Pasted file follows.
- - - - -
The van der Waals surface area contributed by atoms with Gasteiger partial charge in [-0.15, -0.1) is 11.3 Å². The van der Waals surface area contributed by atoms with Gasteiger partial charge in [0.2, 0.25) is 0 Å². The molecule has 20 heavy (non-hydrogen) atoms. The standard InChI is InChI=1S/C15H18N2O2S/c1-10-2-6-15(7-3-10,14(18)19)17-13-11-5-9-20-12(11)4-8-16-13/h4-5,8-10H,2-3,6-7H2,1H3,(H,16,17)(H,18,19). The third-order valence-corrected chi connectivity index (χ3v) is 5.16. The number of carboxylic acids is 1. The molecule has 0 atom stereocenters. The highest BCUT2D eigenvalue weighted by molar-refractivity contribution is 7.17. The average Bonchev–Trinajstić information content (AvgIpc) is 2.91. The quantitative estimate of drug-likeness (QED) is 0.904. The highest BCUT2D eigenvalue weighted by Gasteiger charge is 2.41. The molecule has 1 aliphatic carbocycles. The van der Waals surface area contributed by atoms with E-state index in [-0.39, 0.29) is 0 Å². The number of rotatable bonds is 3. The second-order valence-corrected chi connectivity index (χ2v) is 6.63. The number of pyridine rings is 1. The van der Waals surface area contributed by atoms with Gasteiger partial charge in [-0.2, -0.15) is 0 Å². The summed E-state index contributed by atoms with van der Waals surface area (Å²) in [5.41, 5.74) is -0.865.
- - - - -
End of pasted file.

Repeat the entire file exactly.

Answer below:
The van der Waals surface area contributed by atoms with Gasteiger partial charge in [-0.15, -0.1) is 11.3 Å². The van der Waals surface area contributed by atoms with Gasteiger partial charge in [0.2, 0.25) is 0 Å². The molecule has 20 heavy (non-hydrogen) atoms. The standard InChI is InChI=1S/C15H18N2O2S/c1-10-2-6-15(7-3-10,14(18)19)17-13-11-5-9-20-12(11)4-8-16-13/h4-5,8-10H,2-3,6-7H2,1H3,(H,16,17)(H,18,19). The third-order valence-corrected chi connectivity index (χ3v) is 5.16. The number of carboxylic acids is 1. The molecule has 0 atom stereocenters. The highest BCUT2D eigenvalue weighted by molar-refractivity contribution is 7.17. The average Bonchev–Trinajstić information content (AvgIpc) is 2.91. The quantitative estimate of drug-likeness (QED) is 0.904. The highest BCUT2D eigenvalue weighted by Gasteiger charge is 2.41. The molecule has 1 aliphatic carbocycles. The van der Waals surface area contributed by atoms with E-state index in [-0.39, 0.29) is 0 Å². The number of rotatable bonds is 3. The second-order valence-corrected chi connectivity index (χ2v) is 6.63. The number of pyridine rings is 1. The van der Waals surface area contributed by atoms with Gasteiger partial charge in [-0.2, -0.15) is 0 Å². The summed E-state index contributed by atoms with van der Waals surface area (Å²) in [5.41, 5.74) is -0.865.